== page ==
THE spate of bombings in Mindanao has cast a shadow on the observance of the holy month of Ramadan but Filipino Muslims will still mark today’s celebration of Eid’l Fitr by adhering to peace, unity and charity.
Vice President Jejomar Binay on Thursday extolled Muslims’ resilience to crisis as he urged Filipinos to support those affected by the bombings that have rocked Cagayan de Oro City, Cotabato City, and Midsayap town in the past two weeks.
“Our Muslim brothers and sisters have shown great resilience and forbearance in the face of tragedy,” the Vice President said in a statement released on the eve of Eid’l Fitr.
He added that in light of the tragedies, it is time for Filipinos to show their unity.
“Now is the time to show our unity and may the celebration of Eidul Fitr pave the way for greater understanding and a deeper appreciation of our kinship to all Filipinos,” he said.
Binay encouraged Filipinos to emulate the qualities displayed by Muslims during the observance of Ramadan.
“Temperance, sacrifice, and charity are qualities which can only make our people better, as we strive to attain progress for all,” he added.
Earlier, Binay called on law enforcement agencies to beef up their intelligence network to prevent bombings.
In Mindanao, Governors Esmael Mangudadatu of Maguindanao and Mamintal Adiong Jr. of Lanao del Sur said they have each prepared 10 cows for roasting and distribution after congregational prayers for Friday’s feast in Buluan town and Marawi City.
Governor Mujiv Hataman of the Autonomous Region in Muslim Mindanao will join the traditional congregational prayer at the open field fronting the ARMM executive office in Cotabato City where his staff reportedly prepared more roasted cows for partition to Eid’l Fitr celebrants.
Scores of Muslims also traded words of apologies and forgiveness through text message and the social media Facebook.
“I sincerely ask your apology for any words or actions I might have done that hurt you. I hope you, too, will forgive me,” a provincial politician said in a text message to his rival in the recent mid-term elections.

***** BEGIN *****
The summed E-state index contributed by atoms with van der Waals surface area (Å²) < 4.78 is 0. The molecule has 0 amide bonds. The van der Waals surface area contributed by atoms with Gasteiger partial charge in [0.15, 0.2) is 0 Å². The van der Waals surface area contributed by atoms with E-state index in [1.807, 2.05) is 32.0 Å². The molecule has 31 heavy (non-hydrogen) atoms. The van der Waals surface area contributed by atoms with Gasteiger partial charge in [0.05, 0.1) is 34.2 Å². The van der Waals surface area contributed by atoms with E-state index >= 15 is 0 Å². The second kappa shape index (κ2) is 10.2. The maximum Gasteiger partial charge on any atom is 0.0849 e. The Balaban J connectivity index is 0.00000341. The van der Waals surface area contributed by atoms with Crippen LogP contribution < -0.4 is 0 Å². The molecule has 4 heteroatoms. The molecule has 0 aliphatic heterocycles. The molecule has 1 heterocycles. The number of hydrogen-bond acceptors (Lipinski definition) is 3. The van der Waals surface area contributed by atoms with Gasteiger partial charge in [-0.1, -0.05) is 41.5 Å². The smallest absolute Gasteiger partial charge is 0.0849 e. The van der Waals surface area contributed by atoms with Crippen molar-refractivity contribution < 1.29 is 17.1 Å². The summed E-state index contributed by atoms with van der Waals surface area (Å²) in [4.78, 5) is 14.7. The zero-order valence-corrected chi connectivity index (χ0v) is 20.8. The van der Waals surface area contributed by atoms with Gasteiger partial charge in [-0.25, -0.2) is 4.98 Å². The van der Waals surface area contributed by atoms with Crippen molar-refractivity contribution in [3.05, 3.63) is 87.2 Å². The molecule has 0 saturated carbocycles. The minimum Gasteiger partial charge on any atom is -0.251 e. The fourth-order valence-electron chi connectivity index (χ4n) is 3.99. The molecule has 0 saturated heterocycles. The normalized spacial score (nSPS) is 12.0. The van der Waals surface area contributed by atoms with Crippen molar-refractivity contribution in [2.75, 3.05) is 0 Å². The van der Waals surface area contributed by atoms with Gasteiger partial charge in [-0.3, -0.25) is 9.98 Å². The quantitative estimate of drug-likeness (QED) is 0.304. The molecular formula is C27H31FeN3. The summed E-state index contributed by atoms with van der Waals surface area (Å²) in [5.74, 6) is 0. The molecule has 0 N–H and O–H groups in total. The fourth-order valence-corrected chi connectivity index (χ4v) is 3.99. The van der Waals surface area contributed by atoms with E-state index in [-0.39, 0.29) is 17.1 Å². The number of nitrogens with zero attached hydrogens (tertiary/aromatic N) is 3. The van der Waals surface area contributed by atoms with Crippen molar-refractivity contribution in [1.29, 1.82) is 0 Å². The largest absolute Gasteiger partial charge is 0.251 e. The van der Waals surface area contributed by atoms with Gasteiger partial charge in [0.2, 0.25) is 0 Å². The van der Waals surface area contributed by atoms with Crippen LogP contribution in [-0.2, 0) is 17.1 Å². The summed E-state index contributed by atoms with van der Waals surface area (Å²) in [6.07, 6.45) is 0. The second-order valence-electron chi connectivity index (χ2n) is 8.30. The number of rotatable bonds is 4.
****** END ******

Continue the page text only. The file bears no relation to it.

The message recipient replied: “Inshaallah [God willing].”
Muslims worldwide end today their month-long dawn-to-dusk fasting from food, drink and sex in separate Eid’l Fitr congregational prayers.
In Mindanano, many prepared food, money and other items for sharing at the congregational prayers’ sites, while others who chose recipients in distant places swarmed banks and money-transfer establishments to send their “fitra” or charities.
Some poor but pious Muslims, deemed as “deserving and priority” for Eid’l Fitr gifts, were seen giving free domestic services including massage and backyard cleaning for people consigned of their “fitra” in lieu of material or cash they could not afford.
Islam prescribes every Muslim to give to charity before the performance of Eid’l Fitr prayer to complete essentially the month-long fasting. But for the poor, a sincere act of greeting or slight physical effort could suffice as charity.
For affluent people, preparing a feast for sharing is a tradition.
A handful of Muslim faithful performed the prayers on Thursday morning in adherence to an announcement from Gulf countries that the new crescent moon was sighted there a few hours earlier.
However, majority of Muslim Filipinos followed the local Darul Iftah (Islamic House of Opinion) announcement that the Eid Al Fitr prayers would be more fittingly held on August 9.
Muslim scholars recommend a stop to the traditional ways of moon sighting and use meteorological instruments to avoid confusion.